It’s wedding season. This summer I have been invited to weddings in destinations as far flung as California, England, Indiana, and Washington. To that end, I traveled west on Friday to attend the nuptials of two good friends at their wedding in Oxford.
I arrived in town at noon and checked into my hotel, the Malmaison, which had offered me a complimentary stay. It was housed in a former prison in Oxford Castle, and the stunning hallways were reminiscent of the building’s history.
The rooms were not. Far from a barren prison cell, my room was composed of three former chambers plus a fourth for my bathroom. The high windows, thick walls, and arched ceilings were all that remained of past days.
The large bed was covered with a fluffy duvet and tartan pillows. There was a desk and a wardrobe, and a spacious shower and separate tub in the bathroom. I had a TV. I had Internet. It was comfortable in a way that no former prisoner would know, although it felt a bit eerie to think that former prisoners had stayed in the same room.
Downstairs there was a large bar and lounge area as well as a small sitting space in the lobby. In the basement a cellar housed a restaurant where I had lunch with another wedding guest after checking in. We started with a Champagne toast to the wedding couple, which seemed fitting for the occasion.
From there we delved into delicious seared scallops with potato puree and black pudding, Iberico ham with melon balls, lobster tortellinis with baby spinach, and seasonal berry jelly. A bottle of Italian white was just the thing to go with it.
I was full after lunch, which made me glad that I decided to go with an empire waist for my dress for the wedding. I quickly changed into it and ran through the pouring rain to the Oxford Town Hall for the ceremony.
The service took place in a large room with portraits of old dead white men and a rich feeling of history that only buildings in Oxford can have. The grooms walked down the aisle, and the ceremony commenced. It was short and sweet, complete with two readings and the music of a string quartet.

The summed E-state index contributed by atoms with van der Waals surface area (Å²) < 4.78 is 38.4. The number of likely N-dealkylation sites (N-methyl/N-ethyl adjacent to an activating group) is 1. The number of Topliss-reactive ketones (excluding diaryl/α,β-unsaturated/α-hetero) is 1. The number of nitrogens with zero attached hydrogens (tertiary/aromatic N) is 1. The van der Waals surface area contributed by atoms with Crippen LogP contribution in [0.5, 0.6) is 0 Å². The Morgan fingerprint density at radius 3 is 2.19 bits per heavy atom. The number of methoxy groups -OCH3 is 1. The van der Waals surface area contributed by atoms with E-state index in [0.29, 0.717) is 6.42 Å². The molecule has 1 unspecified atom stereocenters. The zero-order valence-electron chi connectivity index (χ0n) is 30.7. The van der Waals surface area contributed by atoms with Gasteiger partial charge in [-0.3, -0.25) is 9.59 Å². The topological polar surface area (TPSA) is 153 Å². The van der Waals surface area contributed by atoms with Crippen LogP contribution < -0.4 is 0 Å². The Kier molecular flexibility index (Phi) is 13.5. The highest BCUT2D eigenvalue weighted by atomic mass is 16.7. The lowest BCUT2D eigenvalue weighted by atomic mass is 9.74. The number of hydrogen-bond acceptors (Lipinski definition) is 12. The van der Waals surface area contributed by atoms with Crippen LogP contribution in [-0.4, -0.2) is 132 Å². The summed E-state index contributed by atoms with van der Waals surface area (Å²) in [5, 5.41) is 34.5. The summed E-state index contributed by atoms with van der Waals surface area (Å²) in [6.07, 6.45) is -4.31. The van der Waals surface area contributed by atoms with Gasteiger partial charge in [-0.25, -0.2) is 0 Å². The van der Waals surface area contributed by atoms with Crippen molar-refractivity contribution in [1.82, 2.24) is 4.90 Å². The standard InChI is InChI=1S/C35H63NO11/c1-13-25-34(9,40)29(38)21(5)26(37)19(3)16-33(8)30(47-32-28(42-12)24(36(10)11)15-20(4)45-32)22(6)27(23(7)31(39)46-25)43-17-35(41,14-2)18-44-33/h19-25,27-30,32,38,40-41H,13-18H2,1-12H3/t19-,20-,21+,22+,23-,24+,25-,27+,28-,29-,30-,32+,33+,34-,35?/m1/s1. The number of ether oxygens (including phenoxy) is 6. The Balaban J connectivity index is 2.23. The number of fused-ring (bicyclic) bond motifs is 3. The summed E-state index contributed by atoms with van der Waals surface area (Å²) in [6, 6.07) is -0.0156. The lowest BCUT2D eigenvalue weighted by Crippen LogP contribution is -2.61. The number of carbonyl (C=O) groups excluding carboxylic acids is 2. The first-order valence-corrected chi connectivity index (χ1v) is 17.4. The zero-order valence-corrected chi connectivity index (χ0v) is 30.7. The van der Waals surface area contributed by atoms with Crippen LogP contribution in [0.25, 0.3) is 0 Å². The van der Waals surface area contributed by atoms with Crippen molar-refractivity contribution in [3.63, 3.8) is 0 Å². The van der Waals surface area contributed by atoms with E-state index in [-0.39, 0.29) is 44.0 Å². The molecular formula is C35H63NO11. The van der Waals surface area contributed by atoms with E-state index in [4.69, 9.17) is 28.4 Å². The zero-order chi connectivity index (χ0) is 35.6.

After the documents were signed and the couple was congratulated, I walked to the reception at Rhodes House with some friends. They had gone to Oxford for undergraduate and master’s degrees, and took me into their alma mater, Oriel College, on the way.
I was shown the beautiful interior courtyard of the college, as well as the dining hall. It was gorgeous, and came complete with the world’s largest portrait of the Queen on one side and an equally impressive painting of Edward II on the other. Beneath the king was a 6-foot long ceremonial sword dating back to 1423. The depth of history awed me.
But we couldn’t stay long. Back out in Oxford, we passed the famous Bodleian Library, that round icon of a building, as well as the famous Bridge of Sighs at Hertford College. We came across the Sheldonian theatre, where I had attended my friend’s graduation two summers ago, and a string of other famous buildings.
At last we reached Rhodes House. The beautiful neoclassical building was for the exclusive use of Rhodes Scholars, which one of the grooms was well-rounded enough to be. The interior was steeped in history with book-lined walls and historic inscriptions everywhere. It almost made me want to go back to higher education just to apply for a Rhodes Scholarship.
But for the time being, I was happy to enjoy the wedding reception venue as a guest. The weather had cleared up during the ceremony, so we enjoyed Champagne out in the garden while the couple was busy with photos.
We sat down to dinner shortly thereafter. During the meal we enjoyed several toasts and witnessed many of the guests getting shoed. What does it mean to get shoed? Good question.
Getting shoed is a strange Oxford wedding tradition. Well, it is really an Oxford rowing tradition. Basically, rowers come up with any excuse to make one another (and any other unlucky soul) drink out of each other’s shoes. People were shoed for everything from eating dessert with their utensils or hands (apparently this is taboo for Oriel college rowers) to being Cambridge graduates. It made for a very entertaining dinner.
After we ate there was a cake cutting ceremony at a large table covered in cupcakes that one of our friends had made for the wedding.
That was followed by several hours of dancing to the music of DJ Boogaloo Stu, a favorite of the couple and many of our friends.
When the wedding reception at Rhodes House wrapped up, there was an after party at Camera Club in Oxford. I popped back to my hotel room to grab flip flops, then spent the rest of the night on the dance floor with the other guests.
The next morning I woke up at feeling surprisingly well for a post-wedding day. I headed down to breakfast and had a heaping plate of smoked salmon and creamy scrambled eggs before meeting up with some of the other wedding guests at their hotel.
We drove back to London in the pouring rain, happy to have had such a good time at our friends’ wedding in Oxford, and excited for the post-wedding BBQ scheduled for later that day. Needless to say, I spent the rest of the bank holiday weekend in London recovering from two big days of partying. I needed to. I’m heading to another big wedding near Seattle next weekend.